Over 300 million individuals suffer from extreme visual impairment and over 40 million are blind. According to a study from the University of Chicago, 94% of older Americans suffer from at least one significant sensory deficit. YouGov conducted a survey in 2018 to find that out of all five senses, 70% of everyday people would miss their eyesight.

Today, I’m introducing Glimpse: a new assistance device for the visually impaired. When people aren’t able to see, they rely on their movements to keep track of distances in their surroundings. Glimpse is able to increase your spatial awareness, which is the most challenging obstacle as people lose their sense of sight.

Glimpse uses an Arduino microcontroller to connect various parts together. The most important part is the ultrasonic sensor that is attached to the front of the glasses. By timing how long sound takes to reflect back to the sensor, we’re able to calculate and return the distance. Based on that data, a buzzer sounds at a specific frequency to reflect how far away the object is placed. As the object moves closer to the individual, the frequency increases. Since visual impairment is most common in the elderly, it’s important that we adjust the frequency to hearable values based on the individual.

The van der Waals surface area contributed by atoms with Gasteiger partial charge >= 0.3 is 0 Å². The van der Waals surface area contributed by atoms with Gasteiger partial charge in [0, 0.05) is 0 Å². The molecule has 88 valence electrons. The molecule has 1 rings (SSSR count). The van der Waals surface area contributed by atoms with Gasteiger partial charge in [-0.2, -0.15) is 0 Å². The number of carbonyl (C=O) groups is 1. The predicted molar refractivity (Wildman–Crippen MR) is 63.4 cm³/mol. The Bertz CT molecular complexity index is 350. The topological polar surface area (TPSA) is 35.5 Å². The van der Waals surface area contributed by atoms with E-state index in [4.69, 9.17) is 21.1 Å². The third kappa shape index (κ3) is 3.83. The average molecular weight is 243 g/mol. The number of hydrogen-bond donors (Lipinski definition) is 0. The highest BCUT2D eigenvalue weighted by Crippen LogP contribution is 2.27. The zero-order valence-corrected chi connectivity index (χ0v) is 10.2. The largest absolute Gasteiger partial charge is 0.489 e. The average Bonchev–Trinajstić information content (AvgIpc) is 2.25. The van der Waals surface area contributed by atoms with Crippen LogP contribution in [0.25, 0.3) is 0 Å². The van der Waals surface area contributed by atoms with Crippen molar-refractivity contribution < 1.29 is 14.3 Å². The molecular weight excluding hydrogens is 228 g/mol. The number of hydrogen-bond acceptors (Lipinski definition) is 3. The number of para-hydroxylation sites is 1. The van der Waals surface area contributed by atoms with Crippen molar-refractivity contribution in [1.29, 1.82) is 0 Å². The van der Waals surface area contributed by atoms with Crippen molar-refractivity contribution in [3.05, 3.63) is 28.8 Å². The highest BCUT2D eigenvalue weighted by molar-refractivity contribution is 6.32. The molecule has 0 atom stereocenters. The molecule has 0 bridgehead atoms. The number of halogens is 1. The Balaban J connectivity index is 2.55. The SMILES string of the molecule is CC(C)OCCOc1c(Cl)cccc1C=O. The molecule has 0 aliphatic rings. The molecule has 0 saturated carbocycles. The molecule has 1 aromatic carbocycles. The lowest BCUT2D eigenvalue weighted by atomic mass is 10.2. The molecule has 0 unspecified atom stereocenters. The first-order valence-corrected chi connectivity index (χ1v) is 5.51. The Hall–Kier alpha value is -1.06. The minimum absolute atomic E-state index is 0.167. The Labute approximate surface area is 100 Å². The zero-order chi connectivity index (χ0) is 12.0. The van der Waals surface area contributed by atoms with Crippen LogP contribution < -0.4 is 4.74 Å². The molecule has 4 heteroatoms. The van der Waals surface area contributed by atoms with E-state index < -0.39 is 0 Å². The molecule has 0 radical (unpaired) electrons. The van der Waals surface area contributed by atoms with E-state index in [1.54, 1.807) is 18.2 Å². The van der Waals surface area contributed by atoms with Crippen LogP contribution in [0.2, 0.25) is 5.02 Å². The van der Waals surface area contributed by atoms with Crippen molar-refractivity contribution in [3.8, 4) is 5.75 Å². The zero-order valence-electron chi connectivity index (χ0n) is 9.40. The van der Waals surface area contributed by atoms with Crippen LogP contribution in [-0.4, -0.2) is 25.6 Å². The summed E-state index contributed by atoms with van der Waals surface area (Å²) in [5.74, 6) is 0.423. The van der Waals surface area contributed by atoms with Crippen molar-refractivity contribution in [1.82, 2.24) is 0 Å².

Since many of the disabled elderly have access to caregivers, I created a resource for them to use. Using the Telegram API, Caregivers can send and view live locations, view the device’s status, check in or check out, and most importantly, contact nearby social workers. Recently, there has been an increase in police brutality surrounding calls related to mental health. As a result, it was incredibly important for me to distinguish it from a classic 911.

The data regarding available caregivers, location history, and device status are all stored into Google Cloud’s Firebase RealTime Database. The rise and support of movements like Stop Asian Hate and Black Lives Matter have all been made possible by storing records of valuable information to be used in prosecution trials. Especially with vulnerable populations like the visually impaired, tracking this information is vital to keeping our communities safe. The device uses a token verification process to access Firebase, where the sensory data is then stored to improve object recognition. Changes in the device’s sensors are sent live into Firebase for data processing.

Glimpse has the potential to change the world and offer a smoother transition into a life without sight. With this device, maybe, just maybe, the blind can finally get a glimpse of what sight used to be.

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